Are Pension Funds Propping Up the Treasury Market?
A Note about Risk: The value of investments in fixed-income securities will change as interest rates fluctuate and in response to market movements. Generally, when interest rates rise, the prices of debt securities fall, and when interest rates fall, prices generally rise. Bonds may also be subject to other types of risk, such as call, credit, liquidity, interest-rate, and general market risks. Longer-term debt securities are usually more sensitive to interest-rate changes; the longer the maturity of a security, the greater the effect a change in interest rates is likely to have on its price. Lower-rated bonds may be subject to greater risk than higher-rated bonds. The value of investments in equity securities will fluctuate in response to general economic conditions and to changes in the prospects of particular companies and/or sectors in the economy. No investing strategy can overcome all market volatility or guarantee future results.
Treasuries are debt securities issued by the U.S. government and secured by its full faith and credit. Income from Treasury securities is exempt from state and local taxes. Although U.S. government securities are guaranteed as to payments of interest and principal, their market prices are not guaranteed and will fluctuate in response to market movements.
Asset allocation does not guarantee a profit or protect against loss in declining markets.
There is no guarantee that markets will perform in a similar manner under similar conditions in the future.
Indexes are unmanaged, do not reflect the deduction of fees or expenses, and are not available for direct investment.
The S&P 500® Index is widely regarded as the standard for measuring large cap U.S. stock market performance and includes a representative sample of leading companies in leading industries.
A basis point is one one-hundredth of a percentage point.
For pension plans, the discount rate refers to the plan’s expected risk-free return in the future. If the discount rate decreases, a pension plan needs more assets today in order to be sure it can generate sufficient investment returns to pay a projected amount of benefits in the future.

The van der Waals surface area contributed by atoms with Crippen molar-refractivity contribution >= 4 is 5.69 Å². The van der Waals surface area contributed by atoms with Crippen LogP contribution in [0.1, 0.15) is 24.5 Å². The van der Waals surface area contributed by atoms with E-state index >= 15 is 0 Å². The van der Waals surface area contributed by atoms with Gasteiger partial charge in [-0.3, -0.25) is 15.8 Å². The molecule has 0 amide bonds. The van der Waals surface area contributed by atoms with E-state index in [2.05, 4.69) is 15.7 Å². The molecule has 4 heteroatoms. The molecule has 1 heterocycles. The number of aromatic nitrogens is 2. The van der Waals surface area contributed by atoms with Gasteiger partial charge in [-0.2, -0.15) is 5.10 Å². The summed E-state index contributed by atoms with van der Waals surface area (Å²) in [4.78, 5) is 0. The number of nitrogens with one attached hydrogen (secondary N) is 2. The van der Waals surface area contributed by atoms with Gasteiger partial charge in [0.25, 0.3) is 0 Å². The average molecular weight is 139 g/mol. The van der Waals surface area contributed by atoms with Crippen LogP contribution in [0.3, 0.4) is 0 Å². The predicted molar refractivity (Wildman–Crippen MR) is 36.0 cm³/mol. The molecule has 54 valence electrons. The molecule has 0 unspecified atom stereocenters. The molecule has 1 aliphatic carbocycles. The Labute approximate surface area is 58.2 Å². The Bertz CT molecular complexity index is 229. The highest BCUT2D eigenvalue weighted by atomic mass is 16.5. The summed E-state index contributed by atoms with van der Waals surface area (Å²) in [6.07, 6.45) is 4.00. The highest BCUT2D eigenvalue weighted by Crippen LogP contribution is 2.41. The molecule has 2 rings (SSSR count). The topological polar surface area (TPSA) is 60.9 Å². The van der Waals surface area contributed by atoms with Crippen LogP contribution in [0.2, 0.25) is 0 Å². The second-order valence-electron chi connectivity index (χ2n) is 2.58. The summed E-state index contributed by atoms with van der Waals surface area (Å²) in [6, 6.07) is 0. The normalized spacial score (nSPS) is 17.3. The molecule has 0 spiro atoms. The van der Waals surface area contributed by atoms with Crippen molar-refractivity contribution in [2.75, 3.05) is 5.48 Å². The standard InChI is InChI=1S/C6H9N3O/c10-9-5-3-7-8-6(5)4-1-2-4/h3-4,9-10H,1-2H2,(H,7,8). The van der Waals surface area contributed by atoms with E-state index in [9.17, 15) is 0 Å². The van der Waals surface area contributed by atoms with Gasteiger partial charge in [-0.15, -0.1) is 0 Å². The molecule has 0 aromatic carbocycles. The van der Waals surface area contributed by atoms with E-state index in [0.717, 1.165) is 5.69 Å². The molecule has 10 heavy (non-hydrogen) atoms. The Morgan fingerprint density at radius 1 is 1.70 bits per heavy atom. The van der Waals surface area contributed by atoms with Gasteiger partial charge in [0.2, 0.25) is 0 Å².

Liability-driven investing (LDI) refers to an investment strategy for pension plans in which the main goal is to gain sufficient assets to meet all liabilities, both current and future. This form of investing is most prominent with defined-benefit pension plans, whose liabilities can often reach into the billions of dollars for the largest of plans.
Yield is the annual interest received from a bond and is typically expressed as a percentage of the bond's market price.
Yield Curve is a line that plots the interest rates, at a set point in time, of bonds having equal credit quality, but differing maturity dates. The most frequently reported yield curve compares the three-month, two-year, five-year and 30-year U.S. Treasury debt. This yield curve is used as a benchmark for other debt in the market, such as mortgage rates or bank lending rates. The curve is also used to predict changes in economic output and growth.
ABOUT THE AUTHOR
The opinions in the preceding commentary are as of the date of publication and subject to change based on subsequent developments and may not reflect the views of the firm as a whole. This material is not intended to be legal or tax advice and is not to be relied upon as a forecast, or research or investment advice regarding a particular investment or the markets in general, nor is it intended to predict or depict performance of any investment. Investors should not assume that investments in the securities and/or sectors described were or will be profitable. This document is prepared based on information Lord Abbett deems reliable; however, Lord Abbett does not warrant the accuracy or completeness of the information. Investors should consult with a financial advisor prior to making an investment decision.